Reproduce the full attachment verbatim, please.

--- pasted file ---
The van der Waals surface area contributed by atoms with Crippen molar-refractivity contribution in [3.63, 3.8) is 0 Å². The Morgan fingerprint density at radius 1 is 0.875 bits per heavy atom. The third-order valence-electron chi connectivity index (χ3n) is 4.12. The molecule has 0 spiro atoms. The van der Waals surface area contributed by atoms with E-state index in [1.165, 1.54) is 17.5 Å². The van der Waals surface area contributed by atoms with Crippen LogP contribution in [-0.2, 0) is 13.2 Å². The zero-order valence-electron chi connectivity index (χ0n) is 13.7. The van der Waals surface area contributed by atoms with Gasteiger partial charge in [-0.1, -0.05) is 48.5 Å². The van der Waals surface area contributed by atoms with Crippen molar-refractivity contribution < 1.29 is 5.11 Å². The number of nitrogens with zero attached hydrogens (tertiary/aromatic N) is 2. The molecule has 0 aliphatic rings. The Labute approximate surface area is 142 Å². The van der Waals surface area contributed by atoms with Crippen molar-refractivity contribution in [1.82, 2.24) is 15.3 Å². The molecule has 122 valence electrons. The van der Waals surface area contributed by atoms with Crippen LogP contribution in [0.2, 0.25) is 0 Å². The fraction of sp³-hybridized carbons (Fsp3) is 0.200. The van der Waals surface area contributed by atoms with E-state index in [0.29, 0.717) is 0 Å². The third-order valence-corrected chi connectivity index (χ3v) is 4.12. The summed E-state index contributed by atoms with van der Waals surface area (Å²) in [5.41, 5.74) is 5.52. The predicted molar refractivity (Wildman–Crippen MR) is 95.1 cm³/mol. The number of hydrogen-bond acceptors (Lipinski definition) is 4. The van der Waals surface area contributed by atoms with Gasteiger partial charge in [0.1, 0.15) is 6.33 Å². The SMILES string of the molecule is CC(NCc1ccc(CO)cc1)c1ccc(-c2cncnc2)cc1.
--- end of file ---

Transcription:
The van der Waals surface area contributed by atoms with Crippen molar-refractivity contribution in [3.63, 3.8) is 0 Å². The Morgan fingerprint density at radius 1 is 0.875 bits per heavy atom. The third-order valence-electron chi connectivity index (χ3n) is 4.12. The molecule has 0 spiro atoms. The van der Waals surface area contributed by atoms with E-state index in [1.165, 1.54) is 17.5 Å². The van der Waals surface area contributed by atoms with Crippen LogP contribution in [-0.2, 0) is 13.2 Å². The zero-order valence-electron chi connectivity index (χ0n) is 13.7. The van der Waals surface area contributed by atoms with Gasteiger partial charge in [-0.1, -0.05) is 48.5 Å². The van der Waals surface area contributed by atoms with Crippen molar-refractivity contribution < 1.29 is 5.11 Å². The number of nitrogens with zero attached hydrogens (tertiary/aromatic N) is 2. The molecule has 0 aliphatic rings. The Labute approximate surface area is 142 Å². The van der Waals surface area contributed by atoms with Crippen molar-refractivity contribution in [1.82, 2.24) is 15.3 Å². The molecule has 122 valence electrons. The van der Waals surface area contributed by atoms with Crippen LogP contribution in [0.2, 0.25) is 0 Å². The fraction of sp³-hybridized carbons (Fsp3) is 0.200. The van der Waals surface area contributed by atoms with E-state index in [0.29, 0.717) is 0 Å². The third-order valence-corrected chi connectivity index (χ3v) is 4.12. The summed E-state index contributed by atoms with van der Waals surface area (Å²) in [5.41, 5.74) is 5.52. The predicted molar refractivity (Wildman–Crippen MR) is 95.1 cm³/mol. The number of hydrogen-bond acceptors (Lipinski definition) is 4. The van der Waals surface area contributed by atoms with Gasteiger partial charge in [0.1, 0.15) is 6.33 Å². The SMILES string of the molecule is CC(NCc1ccc(CO)cc1)c1ccc(-c2cncnc2)cc1.